Sunday, July 20, 2008


Made this yesterday. It's a collection of random footage edited together to match an untitled track, composed by Pablo. Watch away —

I'm off to watch The Dark Knight in a couple of hours. And if you haven't seen the Watchmen trailer yet, you should — it's simply amazing! If you didn't think it was amazing, you probably haven't read the book.

Thursday, July 03, 2008

Browser Password Managers - Safe?

When Firefox (or any other browser for that matter) prompts you to remember passwords, do you say 'Yes'? I used to, until yesterday, when I discovered how surprisingly easy it is for someone to get his/her hands on them.

Assume that I want to grab the passwords that Person X has saved on his computer using Firefox. This is how I would go about it —

Scenario 1: I have access to his computer

I would simply open up Firefox on his computer, go to Tools > Options > Saved Passwords > Show Passwords. Firefox shows so very neatly (in plain English), a window containing a list of sites along with the stored username and password for each of them.

Easy, no?

Scenario 2: The computer is at a remote location

You'd think getting those passwords in such a scenario is difficult, but it isn't. All you need to know is the location of the files that contain all the username/password information and then write a simple program that mails those files to you as attachments.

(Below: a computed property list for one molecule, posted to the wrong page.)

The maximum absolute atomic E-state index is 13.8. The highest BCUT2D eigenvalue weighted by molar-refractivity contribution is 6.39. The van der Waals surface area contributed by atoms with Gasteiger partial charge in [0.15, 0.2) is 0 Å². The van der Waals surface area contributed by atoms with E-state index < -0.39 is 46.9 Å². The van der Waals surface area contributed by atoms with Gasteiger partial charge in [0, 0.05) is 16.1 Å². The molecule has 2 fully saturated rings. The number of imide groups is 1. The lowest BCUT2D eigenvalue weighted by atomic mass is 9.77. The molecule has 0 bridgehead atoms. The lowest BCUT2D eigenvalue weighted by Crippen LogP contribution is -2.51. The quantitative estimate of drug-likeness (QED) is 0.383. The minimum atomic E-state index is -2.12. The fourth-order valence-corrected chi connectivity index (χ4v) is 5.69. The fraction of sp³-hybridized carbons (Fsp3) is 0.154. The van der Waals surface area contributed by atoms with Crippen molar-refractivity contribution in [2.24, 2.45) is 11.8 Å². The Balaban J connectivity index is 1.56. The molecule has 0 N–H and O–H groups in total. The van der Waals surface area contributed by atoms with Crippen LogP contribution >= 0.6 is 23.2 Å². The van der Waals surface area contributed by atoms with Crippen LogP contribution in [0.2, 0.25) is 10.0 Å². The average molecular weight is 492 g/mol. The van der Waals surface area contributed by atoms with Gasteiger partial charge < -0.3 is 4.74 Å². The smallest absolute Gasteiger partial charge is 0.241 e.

First the location of the files. If you have Windows installed on C: drive, then you'll find all the important files at the following location —

C:\Documents and Settings\username\Application Data\Mozilla\Firefox\Profiles\Profile Folder

Open up the file called signons3.txt. You'll see a list of websites along with the username and password saved for each of them. However, you can't read it because it's in an encrypted format. To decrypt it, you'll need the private key — this is stored in the file key3.db. And the certificates (signed public keys) are stored in the file cert8.db. The MozillaZine page has more details about these files.

I wrote a small application that locates these files on a user's computer and sends them to me as email attachments. I tried out the application on Karthik's laptop and it worked like a charm! Once I got the files, I simply replaced my copies of the files with the ones I downloaded and voila! I could now log on to all the sites that Karthik had saved passwords for!

I wrote a harmless version of the same application for you guys to try out — download it here (5KB ZIP). It does everything except the emailing. If you don't trust me, you can always disable your internet connection before you run it.

If you're saying "Whew! Thank God I use Internet Explorer and not Firefox!", you should know that a similar process can be employed to grab passwords from ANY browser that has the Remember Passwords feature.

Anyway, if you're interested in reading more about all this stuff, I suggest you have a look at this exhaustive two-part article on "Password Management Concerns with Firefox and IE"

Part 1:
Part 2: